Roosevelt misunderstood the strength of opposition to an MVA in the basin. His effort to control policy implementation and substitute Presidential priorities in water project decisions customarily made by congressional committees failed. There would be no realignment of the traditional relationships between the legislative and executive branches.

The Corps and the Bureau aided Congress by providing the committees a suitable alternative to the MVA. Instructed by their agency heads and urged by the MRSC, Sloan and John R. Riter of the Bureau met in October 1944 with Pick's successor, Brigadier General Roscoe C. Crawford, and Gail A. Hathaway, Chief of Engineering in the Office of the Chief of Engineers. These men reconciled engineering differences in the proposals and jointly endorsed a combined plan. The merged plans were central to a congressional strategy against expansion of the institutional presidency under a regional authority.

The original plans differed in purpose and details. They agreed on the basic concept of storage and control of riverflow for multiple uses. Both proposed a series of big dams and reservoirs on the main stem above Sioux City. Differences in total reservoir storage capacity amounted to less than 5 million acre-feet. Both would develop hydropower where feasible, after meeting primary demands for irrigation or navigation and flood control.

The conferees based their agreement on allocations of jurisdiction for the proposed development. The Corps was responsible for determining main stem and tributary reservoir capacities for flood control and navigation. The Bureau would determine reservoir capacities on the main stem and tributaries for irrigation purposes.

The two agencies made major compromises on proposed main stem dams between Fort Peck and Sioux City. They agreed on five in the Dakotas. These would impound 72 percent of the new water storage in the entire basin. \

The Gavins Point reservoir, recommended by the Corps, would contain 200,000 acre-feet of storage and would extend from Yankton to Running Water. Garrison, which was in the original Pick plan, would go just above Stanton, North Dakota. It would impound 17 million acre-feet of water and extend over 100 miles westward toward the Montana State line. Fort Randall, at the border between Nebraska and South Dakota, would back water to above Chamberlain, South Dakota. Smaller than the Corps first planned, it would store 5 million acre-feet. The conferees accepted Big Bend, first proposed by the Bureau, for development of a 250,000 acre-foot pool below Pierre.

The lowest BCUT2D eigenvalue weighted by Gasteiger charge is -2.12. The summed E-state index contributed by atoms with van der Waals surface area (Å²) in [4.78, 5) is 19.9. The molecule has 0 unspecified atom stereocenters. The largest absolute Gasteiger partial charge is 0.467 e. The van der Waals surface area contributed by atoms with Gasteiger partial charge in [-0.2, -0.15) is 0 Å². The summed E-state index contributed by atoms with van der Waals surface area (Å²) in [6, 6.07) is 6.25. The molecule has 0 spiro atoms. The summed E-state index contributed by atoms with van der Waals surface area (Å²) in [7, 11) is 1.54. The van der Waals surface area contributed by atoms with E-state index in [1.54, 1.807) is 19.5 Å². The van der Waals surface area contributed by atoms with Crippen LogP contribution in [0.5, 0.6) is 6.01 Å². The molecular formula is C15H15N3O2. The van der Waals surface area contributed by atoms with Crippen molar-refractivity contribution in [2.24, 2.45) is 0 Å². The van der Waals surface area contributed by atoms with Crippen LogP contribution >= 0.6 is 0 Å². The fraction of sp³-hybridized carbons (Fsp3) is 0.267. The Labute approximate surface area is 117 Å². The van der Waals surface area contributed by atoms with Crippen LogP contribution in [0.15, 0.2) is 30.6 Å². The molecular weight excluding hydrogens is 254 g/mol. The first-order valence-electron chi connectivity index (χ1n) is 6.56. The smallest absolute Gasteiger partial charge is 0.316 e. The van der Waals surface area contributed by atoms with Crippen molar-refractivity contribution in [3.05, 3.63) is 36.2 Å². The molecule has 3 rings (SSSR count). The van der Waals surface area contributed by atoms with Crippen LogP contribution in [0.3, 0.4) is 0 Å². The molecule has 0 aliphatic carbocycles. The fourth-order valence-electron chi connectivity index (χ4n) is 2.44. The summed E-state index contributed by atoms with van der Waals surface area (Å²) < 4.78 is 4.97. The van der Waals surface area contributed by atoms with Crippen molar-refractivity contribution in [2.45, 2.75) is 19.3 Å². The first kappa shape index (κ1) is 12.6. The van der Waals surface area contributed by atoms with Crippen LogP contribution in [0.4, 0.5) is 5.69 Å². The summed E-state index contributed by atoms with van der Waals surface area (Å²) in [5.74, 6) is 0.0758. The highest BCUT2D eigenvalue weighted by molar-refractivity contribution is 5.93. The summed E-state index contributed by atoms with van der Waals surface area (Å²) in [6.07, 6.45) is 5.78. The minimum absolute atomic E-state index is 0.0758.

Oahe, the fifth project, had been recommended by both agencies. The compromise resulted in the adoption of the Sloan version, which was far larger than Pick's. Oahe would be built just above Pierre and would store 19.5 million acre-feet of water.

The Corps had no plans for the Missouri and its tributaries above Fort Peck and made no recommendations for projects on the small streams flowing eastward through the western Dakotas. The Bureau proposed 19 Montana dams with a combined storage of 4.2 million acre-feet. In the Dakotas, the Bureau wanted 15 dams, with a total storage capacity of over 1.2 million acre-feet. The conferees recommended development of these projects.

In the Yellowstone basin, two large reservoirs were eliminated from the original Corps plans. The joint report proposed 27 Bureau projects in Montana and Wyoming. Storage capacity would exceed 4 million acre-feet. Powerplants were included for eight of the dams. Irrigation would be provided for 509,560 acres of new lands and additional water would be provided for 204,500 acres.

Generators at Fort Randall Dam

On the Niobrara, Platte, and Kansas Rivers, the agencies made some original plan adjustments. Congress had previously authorized projects on the streams, but the Pick plan asked for five more reservoirs. The Bureau proposed 22. The joint recommendation was for 25. Water would be made available to irrigate 1,284,000 new acres, and power would be generated at two of the dams. The projects would also control floods and silt.

The joint report retained the lower basin projects presented in the original Corps plan. Six flood control dams on tributaries in Missouri, the Metropolitan Kansas City flood protection works, and a levee system below Sioux City were previously authorized. Pick recommended acceptance and expansion of these projects complementing the main dams.

These agreements reflected the agencies' roles mandated in national legislation. Objectively addressed were the Corps' national mission of flood damage abatement and the Bureau's role as well. The joint report specified the agencies' dominant interests in the Missouri basin.

It was a reasonable solution. The Corps and the Bureau settled differences in the original proposals with minor concessions and without loss of principle. President Roosevelt saw the joint plan as only a beginning and believed the issues confronting water resources development in the Missouri basin still called for an MVA.

At this stage of policymaking, Overton played the critical role. He had a choice between bringing before the Senate the flood control bill with the original Pick plan or the rivers and harbors bill with the 9-foot channel. He chose the former; endorsed the joint report, referred to as the Pick-Sloan plan; and urged Senate approval without delay. Overton also agreed publicly to O'Mahoney's revisions assuring recognition for the rights of states in water, overcoming the last hurdle. MVA legislation, on the other hand, never made it out of committee.

On 22 December 1944, President Roosevelt approved the Flood Control Act. He still wanted an MVA, but he signed the law with the spoken proviso that it in no way jeopardize the future establishment of an MVA. But his was a forlorn hope. The PickSloan plan would provide the framework for the development of water resources on the Missouri and the basis for Omaha District's major undertakings on the main stem in the years to come.